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Notes from the CFT Library: Teaching and the Case Method

This article was originally published in the Fall 1998 issue of the CFT’s newsletter, The Teaching Forum.

Teaching and the Case Method , 3rd ed., vols. 1 and 2, by Louis Barnes, C. Roland (Chris) Christensen, and Abby Hansen. Harvard Business School Press, 1994; 333 pp. (vol 1), 412 pp. (vol 2).

By Dave Jensen, Master Teaching Fellow

In the words of their authors, these two volumes celebrate “the joys of teaching and learning at their best” and emphasize “the reciprocal exchange of wisdom that teachers and students can experience.” Now in its third edition, this book has become a contemporary educational classic. It introduces readers to the “case method,” a technique pioneered by Christensen and others at the Harvard Business School, that has proven helpful in a wide variety of academic settings for effective discussion leading.

The case method encourages students to apply material they have learned in a course by presenting them with a problematic, real-life scenario. This scenario is called a “case” and is generally distributed prior to the actual discussion hour. Discussion thus centers on the problem(s) each case presents; students must rely on themselves, the classroom material, and each other in approaching the dilemma.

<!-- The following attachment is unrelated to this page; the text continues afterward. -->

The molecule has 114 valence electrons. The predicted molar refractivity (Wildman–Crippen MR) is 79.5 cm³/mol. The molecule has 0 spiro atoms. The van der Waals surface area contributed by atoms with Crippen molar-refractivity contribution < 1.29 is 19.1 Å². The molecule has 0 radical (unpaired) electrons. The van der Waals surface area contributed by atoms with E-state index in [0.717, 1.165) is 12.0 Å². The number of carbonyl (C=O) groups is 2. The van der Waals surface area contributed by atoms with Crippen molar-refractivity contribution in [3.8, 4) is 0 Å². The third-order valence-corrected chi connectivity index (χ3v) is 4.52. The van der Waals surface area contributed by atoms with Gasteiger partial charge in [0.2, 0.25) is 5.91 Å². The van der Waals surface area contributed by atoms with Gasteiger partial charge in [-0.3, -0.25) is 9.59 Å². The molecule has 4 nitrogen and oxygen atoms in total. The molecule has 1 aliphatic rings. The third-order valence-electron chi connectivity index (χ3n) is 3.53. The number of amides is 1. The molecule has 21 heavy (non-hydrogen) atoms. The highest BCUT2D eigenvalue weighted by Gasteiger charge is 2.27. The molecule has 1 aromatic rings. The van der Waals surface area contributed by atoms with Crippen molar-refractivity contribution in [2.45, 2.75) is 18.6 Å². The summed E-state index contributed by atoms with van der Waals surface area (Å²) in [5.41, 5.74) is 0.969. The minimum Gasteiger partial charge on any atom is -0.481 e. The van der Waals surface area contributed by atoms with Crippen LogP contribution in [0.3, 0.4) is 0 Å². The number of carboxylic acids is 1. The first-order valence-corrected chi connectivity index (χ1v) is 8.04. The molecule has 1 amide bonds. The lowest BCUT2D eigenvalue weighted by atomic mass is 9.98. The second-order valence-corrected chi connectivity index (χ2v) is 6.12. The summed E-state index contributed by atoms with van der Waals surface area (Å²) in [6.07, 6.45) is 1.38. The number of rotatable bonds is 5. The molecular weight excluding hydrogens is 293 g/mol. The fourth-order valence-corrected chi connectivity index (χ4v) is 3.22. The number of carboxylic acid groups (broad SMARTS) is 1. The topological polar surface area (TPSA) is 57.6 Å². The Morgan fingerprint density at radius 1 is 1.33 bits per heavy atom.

The first volume comprises more than thirty cases; while these cases center on educational issues, they offer models for the case method which may be applied to virtually any class. Teachers may use this volume as a model for their own casebased seminars or as a resource for implementing student-active discussions in more traditional classroom settings. For instance, a class studying ethical dilemmas involving racism might discuss the case “I Felt as If My World Had Just Collapsed!”, in which a professor is confronted with an apparently racist comment in the classroom.

The second volume, the Instructor’s Guide, offers potential issues within the cases presented in the first volume, which in turn can be discussed after classes have raised their own concerns. The volume also presents teaching notes that incorporate researchers’ perspectives on the case method.

See the CFT Module on Case Studies for more information.


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